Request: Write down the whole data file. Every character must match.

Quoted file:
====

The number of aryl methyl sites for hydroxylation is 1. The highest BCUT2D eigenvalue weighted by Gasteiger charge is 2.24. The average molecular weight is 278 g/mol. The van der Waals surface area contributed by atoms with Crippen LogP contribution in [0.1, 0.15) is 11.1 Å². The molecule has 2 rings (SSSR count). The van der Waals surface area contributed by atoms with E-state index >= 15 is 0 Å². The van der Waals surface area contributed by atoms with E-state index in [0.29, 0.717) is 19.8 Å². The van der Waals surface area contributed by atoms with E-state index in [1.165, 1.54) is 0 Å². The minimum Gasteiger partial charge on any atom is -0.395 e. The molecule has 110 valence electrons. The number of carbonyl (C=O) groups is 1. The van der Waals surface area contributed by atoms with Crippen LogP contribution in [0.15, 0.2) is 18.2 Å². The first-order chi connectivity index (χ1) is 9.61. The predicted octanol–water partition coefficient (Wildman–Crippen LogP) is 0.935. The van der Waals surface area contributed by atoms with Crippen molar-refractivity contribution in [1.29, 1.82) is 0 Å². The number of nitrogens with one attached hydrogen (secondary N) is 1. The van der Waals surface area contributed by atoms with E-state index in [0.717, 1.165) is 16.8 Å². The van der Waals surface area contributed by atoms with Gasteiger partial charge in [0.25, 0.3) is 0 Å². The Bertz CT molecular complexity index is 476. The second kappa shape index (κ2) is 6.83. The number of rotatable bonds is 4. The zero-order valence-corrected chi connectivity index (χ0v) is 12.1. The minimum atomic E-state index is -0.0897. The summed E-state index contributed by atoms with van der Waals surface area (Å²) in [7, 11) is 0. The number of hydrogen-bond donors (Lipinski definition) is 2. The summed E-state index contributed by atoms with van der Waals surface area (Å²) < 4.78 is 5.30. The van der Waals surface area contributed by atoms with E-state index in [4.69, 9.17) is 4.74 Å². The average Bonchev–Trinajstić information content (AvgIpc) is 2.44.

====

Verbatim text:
The number of aryl methyl sites for hydroxylation is 1. The highest BCUT2D eigenvalue weighted by Gasteiger charge is 2.24. The average molecular weight is 278 g/mol. The van der Waals surface area contributed by atoms with Crippen LogP contribution in [0.1, 0.15) is 11.1 Å². The molecule has 2 rings (SSSR count). The van der Waals surface area contributed by atoms with E-state index >= 15 is 0 Å². The van der Waals surface area contributed by atoms with E-state index in [0.29, 0.717) is 19.8 Å². The van der Waals surface area contributed by atoms with E-state index in [1.165, 1.54) is 0 Å². The minimum Gasteiger partial charge on any atom is -0.395 e. The molecule has 110 valence electrons. The number of carbonyl (C=O) groups is 1. The van der Waals surface area contributed by atoms with Crippen LogP contribution in [0.15, 0.2) is 18.2 Å². The first-order chi connectivity index (χ1) is 9.61. The predicted octanol–water partition coefficient (Wildman–Crippen LogP) is 0.935. The van der Waals surface area contributed by atoms with Crippen molar-refractivity contribution in [1.29, 1.82) is 0 Å². The number of nitrogens with one attached hydrogen (secondary N) is 1. The van der Waals surface area contributed by atoms with E-state index in [0.717, 1.165) is 16.8 Å². The van der Waals surface area contributed by atoms with Gasteiger partial charge in [0.25, 0.3) is 0 Å². The Bertz CT molecular complexity index is 476. The second kappa shape index (κ2) is 6.83. The number of rotatable bonds is 4. The zero-order valence-corrected chi connectivity index (χ0v) is 12.1. The minimum atomic E-state index is -0.0897. The summed E-state index contributed by atoms with van der Waals surface area (Å²) in [7, 11) is 0. The number of hydrogen-bond donors (Lipinski definition) is 2. The summed E-state index contributed by atoms with van der Waals surface area (Å²) < 4.78 is 5.30. The van der Waals surface area contributed by atoms with E-state index in [4.69, 9.17) is 4.74 Å². The average Bonchev–Trinajstić information content (AvgIpc) is 2.44.